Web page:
Education bills head to Jindal

Published 12:09 am Saturday, April 7, 2012

VIDALIA — They huffed and puffed, but in the end Louisiana educators were unable to blow down two education reform bills that will reach Gov. Bobby Jindal’s desk next week.

With two votes Wednesday, the state Senate approved the two bills that diminish teacher tenure, revamp the power of local school boards and establish a statewide private school voucher program, among other changes.

One bill, House Bill 976, would ultimately expand the charter school system and would create a public-to-private school voucher system for students in a school district with a D or F on Louisiana’s letter-grade accountability rating system.

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That bill went back to the House for another vote on Senate language changes, but was approved Thursday and now heads to Jindal for a signature.

The second bill, House Bill 974, works to redefine teacher tenure and ties teacher pay and job security to student performance.

The House will take up Senate changes to House Bill 976 early next week.

Concordia Parish Superintendent Loretta Blankenstein, along with most educators in the state, has been watching the bills closely and said she is upset with the quick passage of the legislation.

“When you have that much controversy and discussion toward something, you should take time and analyze everything,” Blankenstein said. “It doesn’t mean that you throw out every part of it and start over. I just wish they would have slowed down.”

Sen. Neil Riser, R-Columbia, who voted in favor of both bills, said he felt there was plenty of discussion on both bills, and that factor did play into his voting decision.

“There were lengthy conversations on pros and cons of both bills, with not just people in the governor’s office, but also with people in my district,” Riser said. “It was a very controversial bill and it was a tough decision, but being number 48 or 49 in the nation in education, we needed to do something.”

While she doesn’t agree that Louisiana’s education system is perfect the way it is, Blankenstein said she feels educators are being scapegoated for political agendas.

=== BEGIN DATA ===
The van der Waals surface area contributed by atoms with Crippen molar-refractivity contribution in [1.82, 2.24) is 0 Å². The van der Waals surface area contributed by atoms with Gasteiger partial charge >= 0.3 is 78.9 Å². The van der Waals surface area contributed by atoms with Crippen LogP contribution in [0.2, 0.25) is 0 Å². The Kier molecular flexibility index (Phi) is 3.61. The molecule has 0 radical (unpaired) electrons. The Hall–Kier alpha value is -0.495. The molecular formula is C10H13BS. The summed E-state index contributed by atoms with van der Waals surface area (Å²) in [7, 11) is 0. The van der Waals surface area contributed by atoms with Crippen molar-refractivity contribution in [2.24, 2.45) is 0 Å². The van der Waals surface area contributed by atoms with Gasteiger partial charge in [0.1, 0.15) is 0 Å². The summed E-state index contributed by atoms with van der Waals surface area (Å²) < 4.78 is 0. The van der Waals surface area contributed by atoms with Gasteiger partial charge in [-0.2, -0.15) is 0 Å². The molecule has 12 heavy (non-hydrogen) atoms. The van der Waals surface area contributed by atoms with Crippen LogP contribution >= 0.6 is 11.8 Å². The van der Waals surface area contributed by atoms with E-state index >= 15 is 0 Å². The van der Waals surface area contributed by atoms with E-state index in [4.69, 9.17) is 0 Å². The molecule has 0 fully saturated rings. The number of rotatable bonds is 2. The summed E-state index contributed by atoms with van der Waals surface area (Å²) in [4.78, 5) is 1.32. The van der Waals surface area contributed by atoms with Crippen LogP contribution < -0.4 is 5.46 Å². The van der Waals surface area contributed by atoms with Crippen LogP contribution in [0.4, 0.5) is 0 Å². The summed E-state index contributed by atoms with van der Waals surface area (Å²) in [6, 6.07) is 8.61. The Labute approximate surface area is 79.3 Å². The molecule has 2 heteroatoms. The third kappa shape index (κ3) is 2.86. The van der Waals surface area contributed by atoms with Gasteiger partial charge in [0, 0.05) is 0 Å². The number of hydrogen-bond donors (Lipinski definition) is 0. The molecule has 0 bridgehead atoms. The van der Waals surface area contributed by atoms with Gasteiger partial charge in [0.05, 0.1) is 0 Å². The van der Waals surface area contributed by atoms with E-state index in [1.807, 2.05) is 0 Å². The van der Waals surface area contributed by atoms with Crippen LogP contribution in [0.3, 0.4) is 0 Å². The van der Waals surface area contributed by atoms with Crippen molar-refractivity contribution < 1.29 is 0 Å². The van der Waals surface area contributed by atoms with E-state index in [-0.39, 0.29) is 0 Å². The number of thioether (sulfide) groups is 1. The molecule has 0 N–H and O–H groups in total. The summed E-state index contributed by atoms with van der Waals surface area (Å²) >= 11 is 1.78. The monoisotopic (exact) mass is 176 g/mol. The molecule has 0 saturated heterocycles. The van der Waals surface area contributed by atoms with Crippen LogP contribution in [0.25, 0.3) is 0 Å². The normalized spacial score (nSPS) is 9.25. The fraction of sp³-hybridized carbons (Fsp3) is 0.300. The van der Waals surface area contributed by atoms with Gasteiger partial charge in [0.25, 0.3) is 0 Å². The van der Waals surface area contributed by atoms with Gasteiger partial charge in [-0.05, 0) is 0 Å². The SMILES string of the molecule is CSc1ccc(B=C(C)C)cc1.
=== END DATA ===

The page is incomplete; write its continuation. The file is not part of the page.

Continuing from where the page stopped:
“I’m in no way saying that we are exactly where we need to be because there’s always room for improvement,” Blankenstein said. “But, in Louisiana, it seems that educators are being attacked on every front — from insurance to retirement to teacher evaluations.”

Rep. Andy Anders, D-Clayton, who voted against both bills, said he thought the legislation was hurried along and that input from all areas of the state was not taken into account.

“It was the governor’s show, I guess,” Anders said. “We’re all for reform and to try and make things better, but I don’t think that educators, especially in the rural areas, were given a chance to give their input.”

In fear of blanket reform for the entire state, Anders said he would have liked to see certain pieces of the bills broken down for further examination.

“There were some things in the bills that I might have been in favor it, but it was a package deal, and we couldn’t pick things out and change them. It was all or nothing,” Anders said. “My deal was if it was a good piece of legislation I was certainly for it, but I didn’t feel it was good for the 45,000 people I represent. And I’m here to represent them, not just the governor of Louisiana.”

As the state waits for Jindal’s signatures on the bills, Blankenstein said Concordia will play a waiting game until more exact details on implementation arise.

“I think in the long run it will be problematic and there will be many adjustments over time,” Blankenstein said. “But we have a lot of good teachers and administrators in Concordia Parish, and I know they will rise to any challenges put before them.”